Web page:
Putting Patients On Hold? Here’s How to Ensure They Stay On The Line | Dental City Blog

Did you know?

Customers put on hold with background music thought a 30-second hold was only 15 seconds.

The average on hold time across all industries is 38 seconds.

Callers stay on the phone 25% longer when there is a hold message versus just music or silence.

Most callers will hang up after 1 minute 55 seconds of hold time—and 34% won’t call back.


In an ideal world, every phone call in a dental office would be answered within the first ring and the person answering the call would be able to give that patient exactly what they needed. However, we all know that between the various patients coming in and out the door, questions to the front desk, billing transactions and more that this just isn’t possible. So what does that mean for your practice?

That it needs to handle putting patients “on hold” very carefully to ensure that you’re able to strike the best balance between caring for patients in the office and not turning away the patient on the phone.

Easy peasy, right?

The most effective way to keep a patient that’s been put on hold from turning into a patient that calls the practice down the street is do 1) do your best to minimize hold times and 2) make your hold message and music pleasant and personal. If you can do these two things you can prevent a small annoyance from becoming an easy way to lose potential patients.

Minimize hold times

To minimize hold times in your practice it’s important to have a strategy in place. This includes a “phone chain” made of team members who can answer the phone. For example, when a phone rings you might have one or two people whose primary job at the front desk—unless already helping a patient in person—is to answer that phone. Then if those initial phone answerers are unable to answer the phone you should have backup staff members who know that if a phone rings more than a specified number of times they should try to get to a phone as quickly as possible. This ensures you have at minimum three to four people who will try to answer that call right as it happens.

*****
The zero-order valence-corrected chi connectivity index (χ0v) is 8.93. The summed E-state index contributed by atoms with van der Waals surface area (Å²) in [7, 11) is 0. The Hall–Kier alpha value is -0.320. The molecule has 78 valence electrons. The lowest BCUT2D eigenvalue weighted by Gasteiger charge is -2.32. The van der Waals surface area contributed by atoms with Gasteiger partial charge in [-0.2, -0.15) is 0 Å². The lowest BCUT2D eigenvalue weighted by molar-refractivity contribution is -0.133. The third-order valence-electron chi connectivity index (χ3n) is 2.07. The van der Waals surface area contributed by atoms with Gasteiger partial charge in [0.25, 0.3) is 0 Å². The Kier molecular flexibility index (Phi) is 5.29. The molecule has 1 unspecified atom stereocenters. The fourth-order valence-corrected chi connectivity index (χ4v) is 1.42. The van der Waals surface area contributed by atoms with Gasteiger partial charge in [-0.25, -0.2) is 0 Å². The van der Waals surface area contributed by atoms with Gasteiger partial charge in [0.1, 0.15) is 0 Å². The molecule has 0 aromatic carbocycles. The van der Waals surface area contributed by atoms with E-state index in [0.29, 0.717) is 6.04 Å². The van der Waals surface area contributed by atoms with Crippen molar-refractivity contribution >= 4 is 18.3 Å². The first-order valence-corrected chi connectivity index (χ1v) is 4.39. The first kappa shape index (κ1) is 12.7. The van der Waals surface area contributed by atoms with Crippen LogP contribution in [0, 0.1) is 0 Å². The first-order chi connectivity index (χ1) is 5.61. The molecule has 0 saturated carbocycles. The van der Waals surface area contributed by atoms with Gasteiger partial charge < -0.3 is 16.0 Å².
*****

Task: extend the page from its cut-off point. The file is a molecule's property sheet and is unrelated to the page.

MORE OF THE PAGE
Craft a pleasant and engaging hold message

Even with the best of intentions patients will be put on hold. Thus, it’s essential that you take the time to craft an on hold message that won’t turn patients away. That means you don’t just pick the first hold music you find—or worse let patients listen to silence. Instead, provide a helpful message that makes patients feel a personal touch even when they’re not speaking with a person yet.

This message should consist of two main parts. First, you should immediately thank the patient for their patience and acknowledge that you know their time is precious. This can be as simple as “Thank you so much for waiting! We know you’re very busy and are working hard to get to your call.” What’s important with this message is that it sounds sincere and comes from a member of the dental practice staff—not an automated recording.

Second, if the on hold time continues don’t cut to music. Instead, use that time to further connect with the patient. An effective way to do this is to offer a special on hold promotion as a thank you for waiting. It can be something as simple as $10 off a whitening treatment or free x-rays at their next visit. By adding a personal incentive to the hold message you’re more likely to keep patients engaged and willing to wait until you answer. Plus, if the wait is short the team member who answers the phone can also offer the discount and use it to start to build a relationship with the patient. It’s a win-win for you both that can help your practice acquire more new patients.

No dental practice likes putting patients on hold. But sometimes it’s a necessary evil in a business that can go from calm to hectic in the blink of an eye. As long as you craft your on hold message to be an extension of your exceptional patient care you’ll minimize lost patients and maximize relationships.